A wave of fear, racism, and prejudice swept the country. On January 2, 1942, President Roosevelt issued a strongly-worded statement addressing the problem:

        I am deeply concerned over the increasing number of reports of employers discharging workers who happen to be aliens or even foreign-born citizens. This is a very serious matter. It is one thing to safeguard American industry, and particularly defense industry, against sabotage; but it is very much another to throw out of work honest and loyal people who, except for the accident of birth, are sincerely patriotic.
        Such a policy is as stupid as it is unjust, and on both counts it plays into the hands of the enemies of American democracy. By discharging loyal, efficient workers simply because they were born abroad or because they have "foreign-sounding" names or by refusing to employ such men and women, employers are engendering the very distrust and disunity on which our enemies are counting to defeat us.
        Remember the Nazi technique: "Pit race against race, religion against religion, prejudice against prejudice. Divide and conquer!"
        We must not let that happen here. We must not forget what we are defending: liberty, decency, justice. We cannot afford the economic waste of services of all loyal and patriotic citizens and non-citizens in defending our land and our liberties.
        I urge all private employers to adopt a sane policy regarding aliens and foreign-born citizens, and to remember that the sons of the "foreigners" they discharged may be among those who fought and are fighting so valiantly at Pearl Harbor or in the Philippines.
        There is no law providing against employment of aliens except in special defense work of a secret nature, and even in such work the employer may hire an alien with the permission of the Army or Navy, depending on the contract.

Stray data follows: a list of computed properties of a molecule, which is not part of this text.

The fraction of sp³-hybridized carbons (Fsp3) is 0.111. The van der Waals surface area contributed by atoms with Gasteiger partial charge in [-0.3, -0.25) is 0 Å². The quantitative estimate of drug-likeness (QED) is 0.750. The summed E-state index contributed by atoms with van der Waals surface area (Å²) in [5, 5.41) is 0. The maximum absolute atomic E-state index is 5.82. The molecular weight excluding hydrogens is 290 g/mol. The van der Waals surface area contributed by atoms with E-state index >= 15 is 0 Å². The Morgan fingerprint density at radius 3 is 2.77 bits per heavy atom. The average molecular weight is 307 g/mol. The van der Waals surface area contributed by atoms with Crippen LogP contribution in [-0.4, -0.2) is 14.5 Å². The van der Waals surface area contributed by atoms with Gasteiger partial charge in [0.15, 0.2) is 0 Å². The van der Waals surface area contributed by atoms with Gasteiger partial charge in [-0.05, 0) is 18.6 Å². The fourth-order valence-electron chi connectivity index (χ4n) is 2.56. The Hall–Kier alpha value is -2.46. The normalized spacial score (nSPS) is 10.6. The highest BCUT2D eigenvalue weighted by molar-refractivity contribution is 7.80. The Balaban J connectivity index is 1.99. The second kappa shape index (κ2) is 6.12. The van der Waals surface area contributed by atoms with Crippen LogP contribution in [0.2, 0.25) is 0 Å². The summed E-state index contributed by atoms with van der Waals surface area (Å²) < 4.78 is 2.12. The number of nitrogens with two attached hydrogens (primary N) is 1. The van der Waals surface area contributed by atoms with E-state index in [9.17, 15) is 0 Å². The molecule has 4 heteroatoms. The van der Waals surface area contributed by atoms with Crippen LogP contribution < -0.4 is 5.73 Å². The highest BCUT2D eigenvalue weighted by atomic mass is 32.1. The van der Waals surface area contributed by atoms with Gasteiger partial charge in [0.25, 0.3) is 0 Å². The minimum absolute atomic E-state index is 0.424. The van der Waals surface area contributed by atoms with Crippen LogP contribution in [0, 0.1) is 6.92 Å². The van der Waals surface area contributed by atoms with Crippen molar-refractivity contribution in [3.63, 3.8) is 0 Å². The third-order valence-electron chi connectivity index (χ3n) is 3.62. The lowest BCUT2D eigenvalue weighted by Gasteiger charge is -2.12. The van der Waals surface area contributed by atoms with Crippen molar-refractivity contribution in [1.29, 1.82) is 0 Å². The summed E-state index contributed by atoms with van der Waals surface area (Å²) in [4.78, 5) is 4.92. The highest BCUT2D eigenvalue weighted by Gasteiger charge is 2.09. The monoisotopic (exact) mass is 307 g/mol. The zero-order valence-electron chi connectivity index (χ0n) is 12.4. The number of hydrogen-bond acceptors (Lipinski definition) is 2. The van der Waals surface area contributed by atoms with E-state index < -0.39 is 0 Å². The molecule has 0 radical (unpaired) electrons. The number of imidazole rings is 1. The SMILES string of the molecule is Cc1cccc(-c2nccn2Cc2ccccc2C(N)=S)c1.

Press Release, "Statement By The President," January 2, 1942
Collection of Silas Bronson Library

As wartime anxieties grew, so-called enemy aliens found their lives turned upside down. In Waterbury, Patrolman Anthony Stango, a member of the police department for 13 years, was placed on suspension when it was discovered that he had registered as an "Axis alien" (Waterbury American, 9 March 1942). When Stango joined the police force, he thought he had been born in the United States. He had even been drafted into the U.S. Army during World War I. After World War II started, however, Stango found out that he came here from Italy as an infant, sometime around 1900 or 1901. The discovery of an "enemy alien" on the police force in Waterbury caused a mild panic, with both the police and fire commissioners vowing to adopt a policy requiring new applicants to submit proof of citizenship.